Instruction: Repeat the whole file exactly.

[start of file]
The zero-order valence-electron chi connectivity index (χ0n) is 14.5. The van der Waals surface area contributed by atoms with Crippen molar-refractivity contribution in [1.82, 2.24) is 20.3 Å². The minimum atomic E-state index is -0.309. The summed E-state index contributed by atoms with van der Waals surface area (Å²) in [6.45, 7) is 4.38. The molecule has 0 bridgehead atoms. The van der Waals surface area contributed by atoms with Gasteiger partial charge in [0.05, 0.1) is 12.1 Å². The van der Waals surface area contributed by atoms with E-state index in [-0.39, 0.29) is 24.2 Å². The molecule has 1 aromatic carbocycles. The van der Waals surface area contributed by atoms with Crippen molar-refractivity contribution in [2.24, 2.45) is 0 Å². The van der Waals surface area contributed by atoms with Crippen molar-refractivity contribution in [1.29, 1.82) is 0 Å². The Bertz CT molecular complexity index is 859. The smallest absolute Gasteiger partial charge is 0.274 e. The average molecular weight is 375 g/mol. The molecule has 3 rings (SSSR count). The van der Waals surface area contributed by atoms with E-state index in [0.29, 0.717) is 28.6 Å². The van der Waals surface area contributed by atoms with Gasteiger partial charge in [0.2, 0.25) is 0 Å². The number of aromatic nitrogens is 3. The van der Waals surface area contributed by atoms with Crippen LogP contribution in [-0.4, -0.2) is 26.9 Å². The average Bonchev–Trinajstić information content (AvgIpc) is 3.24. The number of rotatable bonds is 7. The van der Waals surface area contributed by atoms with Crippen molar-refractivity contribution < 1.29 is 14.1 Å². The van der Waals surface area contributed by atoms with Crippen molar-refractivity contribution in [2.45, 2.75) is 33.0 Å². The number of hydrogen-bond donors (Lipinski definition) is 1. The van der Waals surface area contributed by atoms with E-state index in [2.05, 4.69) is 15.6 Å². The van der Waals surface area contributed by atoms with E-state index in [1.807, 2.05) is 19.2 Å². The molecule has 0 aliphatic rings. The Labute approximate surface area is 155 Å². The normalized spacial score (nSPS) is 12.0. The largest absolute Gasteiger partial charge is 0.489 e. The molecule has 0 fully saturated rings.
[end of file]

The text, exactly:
The zero-order valence-electron chi connectivity index (χ0n) is 14.5. The van der Waals surface area contributed by atoms with Crippen molar-refractivity contribution in [1.82, 2.24) is 20.3 Å². The minimum atomic E-state index is -0.309. The summed E-state index contributed by atoms with van der Waals surface area (Å²) in [6.45, 7) is 4.38. The molecule has 0 bridgehead atoms. The van der Waals surface area contributed by atoms with Gasteiger partial charge in [0.05, 0.1) is 12.1 Å². The van der Waals surface area contributed by atoms with E-state index in [-0.39, 0.29) is 24.2 Å². The molecule has 1 aromatic carbocycles. The van der Waals surface area contributed by atoms with Crippen molar-refractivity contribution in [2.24, 2.45) is 0 Å². The van der Waals surface area contributed by atoms with Crippen molar-refractivity contribution in [1.29, 1.82) is 0 Å². The Bertz CT molecular complexity index is 859. The smallest absolute Gasteiger partial charge is 0.274 e. The average molecular weight is 375 g/mol. The molecule has 3 rings (SSSR count). The van der Waals surface area contributed by atoms with E-state index in [0.29, 0.717) is 28.6 Å². The van der Waals surface area contributed by atoms with Gasteiger partial charge in [0.2, 0.25) is 0 Å². The number of aromatic nitrogens is 3. The van der Waals surface area contributed by atoms with Crippen LogP contribution in [-0.4, -0.2) is 26.9 Å². The average Bonchev–Trinajstić information content (AvgIpc) is 3.24. The number of rotatable bonds is 7. The van der Waals surface area contributed by atoms with Crippen molar-refractivity contribution < 1.29 is 14.1 Å². The van der Waals surface area contributed by atoms with Crippen molar-refractivity contribution in [2.45, 2.75) is 33.0 Å². The number of hydrogen-bond donors (Lipinski definition) is 1. The van der Waals surface area contributed by atoms with E-state index in [2.05, 4.69) is 15.6 Å². The van der Waals surface area contributed by atoms with E-state index in [1.807, 2.05) is 19.2 Å². The molecule has 0 aliphatic rings. The Labute approximate surface area is 155 Å². The normalized spacial score (nSPS) is 12.0. The largest absolute Gasteiger partial charge is 0.489 e. The molecule has 0 fully saturated rings.